Many contracts contain arbitration clauses. These clauses require the parties to submit to binding arbitration, rather than having their day in court. Typically, larger companies push for arbitration clauses. Part of the reason for a larger company to prefer an agreement to arbitrate is that such a clause may effectively waive an adverse party’s right to form a class and prosecute a class action.
In McKenzie Check Advance of Florida, LLC d/b/a National Cash Advance v. Betts, ____ So. 3d ____; 4D15-1893 (Fla. 4th DCA May 18, 2016) the court issued an opinion upholding such a provision. Reviewing a class action waiver in an arbitration clause, the court held that “the arbitration provision’s class action waiver is enforceable, and, therefore,” plaintiff would only be permitted to pursue an individual claim in arbitration.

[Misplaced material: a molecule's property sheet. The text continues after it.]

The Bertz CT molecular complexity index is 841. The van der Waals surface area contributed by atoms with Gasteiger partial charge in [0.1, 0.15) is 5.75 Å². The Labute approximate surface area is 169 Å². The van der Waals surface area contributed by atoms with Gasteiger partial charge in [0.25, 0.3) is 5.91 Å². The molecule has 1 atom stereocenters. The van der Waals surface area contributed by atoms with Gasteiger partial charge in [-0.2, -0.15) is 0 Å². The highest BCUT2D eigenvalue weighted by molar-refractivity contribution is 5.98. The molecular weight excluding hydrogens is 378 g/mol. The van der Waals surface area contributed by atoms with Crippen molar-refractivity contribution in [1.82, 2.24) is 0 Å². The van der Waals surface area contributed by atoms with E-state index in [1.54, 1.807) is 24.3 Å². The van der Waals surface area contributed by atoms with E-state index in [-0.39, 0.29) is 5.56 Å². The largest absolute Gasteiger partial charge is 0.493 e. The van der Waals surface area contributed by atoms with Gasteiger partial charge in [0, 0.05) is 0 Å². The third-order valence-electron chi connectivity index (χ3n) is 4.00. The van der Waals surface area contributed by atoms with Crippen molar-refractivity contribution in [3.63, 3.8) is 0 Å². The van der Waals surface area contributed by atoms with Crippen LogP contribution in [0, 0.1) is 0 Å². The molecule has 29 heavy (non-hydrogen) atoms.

The outcome of this case stems from a United States Supreme Court case, AT&T Mobility, LLC v. Concepion, 563 U.S. 333 (2011), in which the Supreme Court reasoned that “Requiring the availability of classwide arbitration interferes with fundamental attributes of arbitration and thus creates a scheme inconsistent with the FAA.”
It appears that a class action waiver contained within an arbitration clause may be enforceable, depending upon other issues concerning the particular contract or agreement. Please contact Van Ness Law Firm, PLC, if you would like to discuss such a provision.